Florida State University                                     $  4,646                                56% less

                                                                                Out-of-State Tuition

               Penn State University (Main Campus)              $29,522                                  8% less
               Ohio State University (Main Campus)               $25,669                                20% less
               San Diego State University                               $16,332                                49% less

There's a better way.

Imagine if business schools taught their students to manage budgets like their own administrators do.  In other words, when the company suffers multi-million budget deficits, don't bother trying to reduce spending.  Just keep raising the price of your product to your customers. Ludicrous.

A better way would be to start by reducing spending without compromising the quality of the company's products and services. Like many modern business organizations, universities are complex and often decentralized institutions. They waste a lot of money on redundant administrative activities and could save money by making some changes to their organization structure. This is nothing new; many college and university employees have been making such suggestions for years.  Before raising tuition, colleges should take actions like...

  • Simplify organizational structure by decreasing layers of management.
  • Increase the number of direct reports to each supervisor.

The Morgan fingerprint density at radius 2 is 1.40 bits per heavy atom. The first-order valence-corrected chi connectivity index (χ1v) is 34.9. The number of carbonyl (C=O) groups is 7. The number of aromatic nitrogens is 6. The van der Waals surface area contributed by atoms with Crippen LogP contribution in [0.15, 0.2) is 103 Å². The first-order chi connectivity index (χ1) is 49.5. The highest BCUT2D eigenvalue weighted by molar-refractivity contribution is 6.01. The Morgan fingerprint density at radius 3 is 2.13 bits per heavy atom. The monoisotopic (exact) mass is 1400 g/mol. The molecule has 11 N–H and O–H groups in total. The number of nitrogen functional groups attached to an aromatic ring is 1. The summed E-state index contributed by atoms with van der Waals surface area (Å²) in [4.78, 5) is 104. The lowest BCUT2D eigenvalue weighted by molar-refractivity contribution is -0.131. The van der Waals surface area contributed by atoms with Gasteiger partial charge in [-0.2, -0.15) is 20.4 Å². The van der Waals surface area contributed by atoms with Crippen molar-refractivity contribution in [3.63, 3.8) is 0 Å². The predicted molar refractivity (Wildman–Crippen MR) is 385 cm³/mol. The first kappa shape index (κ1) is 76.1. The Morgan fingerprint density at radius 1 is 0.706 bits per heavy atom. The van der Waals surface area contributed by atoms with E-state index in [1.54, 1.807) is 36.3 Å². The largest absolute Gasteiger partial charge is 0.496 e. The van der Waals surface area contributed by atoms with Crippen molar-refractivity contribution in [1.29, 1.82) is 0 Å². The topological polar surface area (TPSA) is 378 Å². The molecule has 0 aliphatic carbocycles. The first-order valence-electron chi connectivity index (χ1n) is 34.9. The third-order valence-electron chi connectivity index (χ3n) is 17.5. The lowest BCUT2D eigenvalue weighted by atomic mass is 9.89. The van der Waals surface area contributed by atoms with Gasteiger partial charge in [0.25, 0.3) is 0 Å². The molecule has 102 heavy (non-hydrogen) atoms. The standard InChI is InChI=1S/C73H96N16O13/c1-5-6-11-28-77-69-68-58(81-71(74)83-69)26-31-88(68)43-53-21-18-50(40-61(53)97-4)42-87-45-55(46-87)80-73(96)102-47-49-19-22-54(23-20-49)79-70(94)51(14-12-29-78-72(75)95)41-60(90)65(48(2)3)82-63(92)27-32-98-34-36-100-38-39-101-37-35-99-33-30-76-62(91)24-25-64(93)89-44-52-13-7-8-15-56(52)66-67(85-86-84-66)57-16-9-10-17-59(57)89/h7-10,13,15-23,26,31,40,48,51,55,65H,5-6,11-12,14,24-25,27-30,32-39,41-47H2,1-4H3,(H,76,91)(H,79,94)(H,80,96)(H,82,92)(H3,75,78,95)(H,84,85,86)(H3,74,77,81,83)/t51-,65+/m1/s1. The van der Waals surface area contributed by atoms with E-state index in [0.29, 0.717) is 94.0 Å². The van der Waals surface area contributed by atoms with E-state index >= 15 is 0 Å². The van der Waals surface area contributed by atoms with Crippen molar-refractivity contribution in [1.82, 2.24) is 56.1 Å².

• Centralize services to eliminate redundancies in information technology, human resources, and finance.
  • Consolidate purchasing to ensure the best deals with suppliers. 
  • Drop courses that have become obsolete.  This will reduce costs without affecting core academic and research programs.

Steps like these can probably be taken at any university to save some real money.  Three schools have already banked or projected substantial savings by implementing similar strategies.  The University of California at Berkeley forecasts savings of about $75 million per year. At the University of North Carolina in Chapel Hill, declines in spending could reach $66 million a year.  Cornell University revised its procurement process. Of a total of close to $85 million in projected savings, $30 million will result from changes in Cornell's purchasing practices.

Note that the savings achieved or anticipated at each of these universities would more than eliminate UConn's $40 million budget gap. Higher education in America must stop the madness of ever-increasing spending, tuition and student loan debt. Provide leadership. Get the budget under control. And Boards of Trustees should never approve raises in tuition until the administration proves that all opportunities for cost reduction have been adequately addressed.


P. Eaton-Robb, "UConn tuition going up," The Bulletin, Gatehouse Media, Norwich, CT, December 2, 2015, pp. A1-A2.

K. Kiley, “Where Universities Can Be Cut,”, Inside Higher Ed, Washington, DC, September 16, 2011.

T. Mitchell, "20 Years of Tuition Growth at National Universities,", U.S. News and World Report, New York, NY (2015).

J. Rabe Thomas, "UConn again looking to tuition increases to fill budget gap," The Connecticut Mirror,, The Connecticut News Project, Inc., Hartford, CT, October 28, 2015.

© 2016 James F. Leonard.  All rights reserved.